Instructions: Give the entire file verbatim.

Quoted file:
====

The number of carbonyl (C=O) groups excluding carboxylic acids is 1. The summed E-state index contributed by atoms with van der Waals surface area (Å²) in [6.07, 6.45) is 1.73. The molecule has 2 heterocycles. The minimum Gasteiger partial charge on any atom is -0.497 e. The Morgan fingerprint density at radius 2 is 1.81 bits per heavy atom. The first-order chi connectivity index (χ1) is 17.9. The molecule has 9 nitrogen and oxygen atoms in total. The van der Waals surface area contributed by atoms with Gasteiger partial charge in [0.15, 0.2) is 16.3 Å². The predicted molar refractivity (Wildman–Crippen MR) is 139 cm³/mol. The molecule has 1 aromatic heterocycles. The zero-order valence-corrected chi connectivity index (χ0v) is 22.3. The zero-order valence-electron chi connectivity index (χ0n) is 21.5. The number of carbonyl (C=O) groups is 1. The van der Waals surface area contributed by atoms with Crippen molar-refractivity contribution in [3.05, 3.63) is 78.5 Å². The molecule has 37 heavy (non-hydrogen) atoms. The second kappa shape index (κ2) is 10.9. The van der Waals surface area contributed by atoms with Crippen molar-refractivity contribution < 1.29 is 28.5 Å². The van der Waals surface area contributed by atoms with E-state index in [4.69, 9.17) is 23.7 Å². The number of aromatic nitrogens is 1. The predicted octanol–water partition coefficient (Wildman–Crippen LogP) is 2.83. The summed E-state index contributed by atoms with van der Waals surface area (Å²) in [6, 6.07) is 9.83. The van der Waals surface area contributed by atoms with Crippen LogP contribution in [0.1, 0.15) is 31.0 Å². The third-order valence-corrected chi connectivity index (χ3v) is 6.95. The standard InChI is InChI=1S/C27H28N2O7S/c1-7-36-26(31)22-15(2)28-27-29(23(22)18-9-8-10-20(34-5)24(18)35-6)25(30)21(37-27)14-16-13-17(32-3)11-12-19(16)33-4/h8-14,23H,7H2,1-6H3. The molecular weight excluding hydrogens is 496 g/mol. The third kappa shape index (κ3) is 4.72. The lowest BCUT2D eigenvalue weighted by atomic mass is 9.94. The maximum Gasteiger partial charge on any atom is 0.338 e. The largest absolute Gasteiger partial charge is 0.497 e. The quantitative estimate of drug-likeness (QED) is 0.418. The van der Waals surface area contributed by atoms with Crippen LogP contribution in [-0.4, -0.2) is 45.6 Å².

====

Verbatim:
The number of carbonyl (C=O) groups excluding carboxylic acids is 1. The summed E-state index contributed by atoms with van der Waals surface area (Å²) in [6.07, 6.45) is 1.73. The molecule has 2 heterocycles. The minimum Gasteiger partial charge on any atom is -0.497 e. The Morgan fingerprint density at radius 2 is 1.81 bits per heavy atom. The first-order chi connectivity index (χ1) is 17.9. The molecule has 9 nitrogen and oxygen atoms in total. The van der Waals surface area contributed by atoms with Gasteiger partial charge in [0.15, 0.2) is 16.3 Å². The predicted molar refractivity (Wildman–Crippen MR) is 139 cm³/mol. The molecule has 1 aromatic heterocycles. The zero-order valence-corrected chi connectivity index (χ0v) is 22.3. The zero-order valence-electron chi connectivity index (χ0n) is 21.5. The number of carbonyl (C=O) groups is 1. The van der Waals surface area contributed by atoms with Crippen molar-refractivity contribution in [3.05, 3.63) is 78.5 Å². The molecule has 37 heavy (non-hydrogen) atoms. The second kappa shape index (κ2) is 10.9. The van der Waals surface area contributed by atoms with Crippen molar-refractivity contribution < 1.29 is 28.5 Å². The van der Waals surface area contributed by atoms with E-state index in [4.69, 9.17) is 23.7 Å². The number of aromatic nitrogens is 1. The predicted octanol–water partition coefficient (Wildman–Crippen LogP) is 2.83. The summed E-state index contributed by atoms with van der Waals surface area (Å²) in [6, 6.07) is 9.83. The van der Waals surface area contributed by atoms with Crippen LogP contribution in [0.1, 0.15) is 31.0 Å². The third-order valence-corrected chi connectivity index (χ3v) is 6.95. The standard InChI is InChI=1S/C27H28N2O7S/c1-7-36-26(31)22-15(2)28-27-29(23(22)18-9-8-10-20(34-5)24(18)35-6)25(30)21(37-27)14-16-13-17(32-3)11-12-19(16)33-4/h8-14,23H,7H2,1-6H3. The molecular weight excluding hydrogens is 496 g/mol. The third kappa shape index (κ3) is 4.72. The lowest BCUT2D eigenvalue weighted by atomic mass is 9.94. The maximum Gasteiger partial charge on any atom is 0.338 e. The largest absolute Gasteiger partial charge is 0.497 e. The quantitative estimate of drug-likeness (QED) is 0.418. The van der Waals surface area contributed by atoms with Crippen LogP contribution in [-0.4, -0.2) is 45.6 Å².